The Minnie Mouse headband was among the group of new Made With Magic devices that were released in October of 2014. From time spent in the parks, it seems to be one of the more popular MWM items. However, despite it's relative popularity, I don't recall seeing a previous online tear down posted for this device. Nor does it seem to be much favored by MWM hackers. Maybe that will change as folks get to know it a little better.
To get to the on/off switch, which is also the way to access the battery compartment, requires lifting the velcro flap on the backside. You'll probably have to take the headband off to turn it off and on. The opening isn't that large. Access to the battery compartment is a bit awkward.
In use, the pink fabric often alters the apparent colors emitted by the LEDs. That can make it more difficult to decipher the effects of the various MWM codes.
The "bow" item is sewn onto the headband at the three connection points indicated by the arrows in the images to the right. Carefully snipping those threads allows the bow to come free. There doesn't appear to be a non-destructive way to release the inner MWM components from within the bow material. But once the seam was opened, the white plastic piece simply wiggled out. Getting that plastic container open just requires a screw driver.
Putting it all back together shouldn't be that hard, but would require re-sewing the seam that was opened and then sewing the bow back onto the headband.
The materials listed are:
Surface material - Voile polyester, Polyester boa, Polyester velour
Stuffing material - Polyester batting, Polyethylene foam
So any paints, adhesives and/or heat treatments that are consistent with those materials should be fair game for personalizing this item.
The PCB in the Headband is a single 3.5" x 7/16" board containing both of the RGB LEDs. The spacing between the LEDs, from center to center is about 3". The battery compartment is directly below the PCB mounting points. To release the PCB from the plastic casing just requires a screwdriver. To loosen it from the battery compartment you'll have to snip the wires. On the backside of the PCB are the connections for the battery wires, the on/off switch and the serial number.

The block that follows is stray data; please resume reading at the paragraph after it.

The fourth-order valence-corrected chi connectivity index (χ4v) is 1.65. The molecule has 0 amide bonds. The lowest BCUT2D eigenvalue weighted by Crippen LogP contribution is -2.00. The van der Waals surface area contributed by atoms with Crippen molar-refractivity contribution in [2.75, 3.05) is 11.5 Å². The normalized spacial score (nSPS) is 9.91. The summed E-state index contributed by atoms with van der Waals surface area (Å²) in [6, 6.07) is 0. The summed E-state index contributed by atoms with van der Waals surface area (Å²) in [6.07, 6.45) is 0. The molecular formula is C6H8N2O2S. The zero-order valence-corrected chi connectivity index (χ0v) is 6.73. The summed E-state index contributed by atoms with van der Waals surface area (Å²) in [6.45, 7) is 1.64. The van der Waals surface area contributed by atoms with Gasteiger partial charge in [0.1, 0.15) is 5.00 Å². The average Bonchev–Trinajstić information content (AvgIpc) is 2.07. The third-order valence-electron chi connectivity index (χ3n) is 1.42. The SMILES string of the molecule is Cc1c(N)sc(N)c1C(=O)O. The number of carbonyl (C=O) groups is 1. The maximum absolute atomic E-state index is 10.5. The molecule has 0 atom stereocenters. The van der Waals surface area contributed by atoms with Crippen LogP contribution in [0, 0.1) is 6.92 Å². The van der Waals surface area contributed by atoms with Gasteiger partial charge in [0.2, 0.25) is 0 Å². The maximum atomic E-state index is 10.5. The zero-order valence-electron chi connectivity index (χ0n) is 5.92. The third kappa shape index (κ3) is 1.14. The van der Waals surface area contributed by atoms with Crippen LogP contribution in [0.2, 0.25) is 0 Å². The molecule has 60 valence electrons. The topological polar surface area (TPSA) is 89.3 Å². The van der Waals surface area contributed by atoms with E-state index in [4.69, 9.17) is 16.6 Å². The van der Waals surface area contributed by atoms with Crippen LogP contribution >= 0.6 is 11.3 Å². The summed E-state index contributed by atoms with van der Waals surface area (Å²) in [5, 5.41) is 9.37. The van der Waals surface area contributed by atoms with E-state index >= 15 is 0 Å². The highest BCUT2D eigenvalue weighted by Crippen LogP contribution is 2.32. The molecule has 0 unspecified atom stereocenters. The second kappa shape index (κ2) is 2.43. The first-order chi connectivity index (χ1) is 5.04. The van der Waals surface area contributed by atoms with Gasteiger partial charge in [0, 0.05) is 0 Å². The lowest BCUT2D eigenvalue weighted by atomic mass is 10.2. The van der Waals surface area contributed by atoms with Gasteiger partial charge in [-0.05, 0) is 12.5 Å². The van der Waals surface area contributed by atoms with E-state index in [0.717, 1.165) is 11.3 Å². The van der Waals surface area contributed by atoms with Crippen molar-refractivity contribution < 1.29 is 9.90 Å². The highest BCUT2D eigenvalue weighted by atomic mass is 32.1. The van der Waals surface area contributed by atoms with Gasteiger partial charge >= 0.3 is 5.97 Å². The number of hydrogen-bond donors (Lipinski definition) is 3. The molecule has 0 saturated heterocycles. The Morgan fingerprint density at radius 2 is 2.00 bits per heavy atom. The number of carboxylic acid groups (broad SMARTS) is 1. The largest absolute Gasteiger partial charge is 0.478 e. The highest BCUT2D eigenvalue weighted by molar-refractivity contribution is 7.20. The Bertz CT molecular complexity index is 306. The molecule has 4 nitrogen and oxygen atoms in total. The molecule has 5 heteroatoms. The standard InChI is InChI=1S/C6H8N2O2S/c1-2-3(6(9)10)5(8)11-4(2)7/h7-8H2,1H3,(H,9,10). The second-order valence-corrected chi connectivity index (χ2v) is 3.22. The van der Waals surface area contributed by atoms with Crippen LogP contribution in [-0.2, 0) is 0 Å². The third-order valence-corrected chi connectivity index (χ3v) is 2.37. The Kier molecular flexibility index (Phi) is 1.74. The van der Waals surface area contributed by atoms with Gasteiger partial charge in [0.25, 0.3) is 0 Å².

Click the image above for an enlarged version of the frontside components.
The processor used to control this device is the same one that is used in most of the MWM devices: TI 430G2553.
This device might be the most infrared-challenging of the entire MWM series of devices. The IR signals not only have to pass through the pink fabric layer, they also need to penetrate the white plastic inner shell. And, unlike the Ear Hat which orients the IR receiver facing upwards so it may receive equally well from front or back, the Headband orients the IR receiver facing forward in the front. The PCB probably blocks IR signals coming from the rear. Despite such challenges, it manages to perform pretty well. Knowing what these MWM IR signals can and can not negotiate is important information for MWM hackers to keep in mind when designing new creations. Apparently, they're pretty hardy little signals!
It's designed to be powered by 2 AAA batteries in series - or about 3V. The device in this report has what appears to be the same boost regulator that was found in the Ear Hat and it was verified that it can run off a single 1.5V battery if connected across the power attachment points.
With batteries supplying 3V, steady white (93 67 D0 05 FF 3C) current draw ~ 220mA. No LED output (90 60 A6) ~ 3mA current draw.
These are the emitted codes sent from the device when powered on in standalone mode, ie receiving no external signals:
99 42 CD AB 48 00 0C ?? D0 0E 80 CK
99 42 CD AB 48 00 0C ?? D0 0E 83 CK
99 42 CD AB 48 14 0C ?? D0 0E 83 CK
99 42 CD AB 48 15 0C ?? D0 0E 80 CK
99 42 CD AB 48 16 0C ?? D0 0E 80 CK
99 42 CD AB 48 18 0C ?? D0 0E 94 CK
99 42 CD AB 48 18 0C ?? D0 0E 95 CK
99 42 CD AB 48 88 0C ?? D0 0E 80 CK
- In the Parks! - This is the most fun option. If you have an Annual Pass, try to buy one inside a store instead of the kiosk to get a Passholder's discount.
- From the Disney Store - You don't really need to be in a park to get one of these if you want one.
- Shop Parks App - You may find more products offered through the app than are advertised in the Store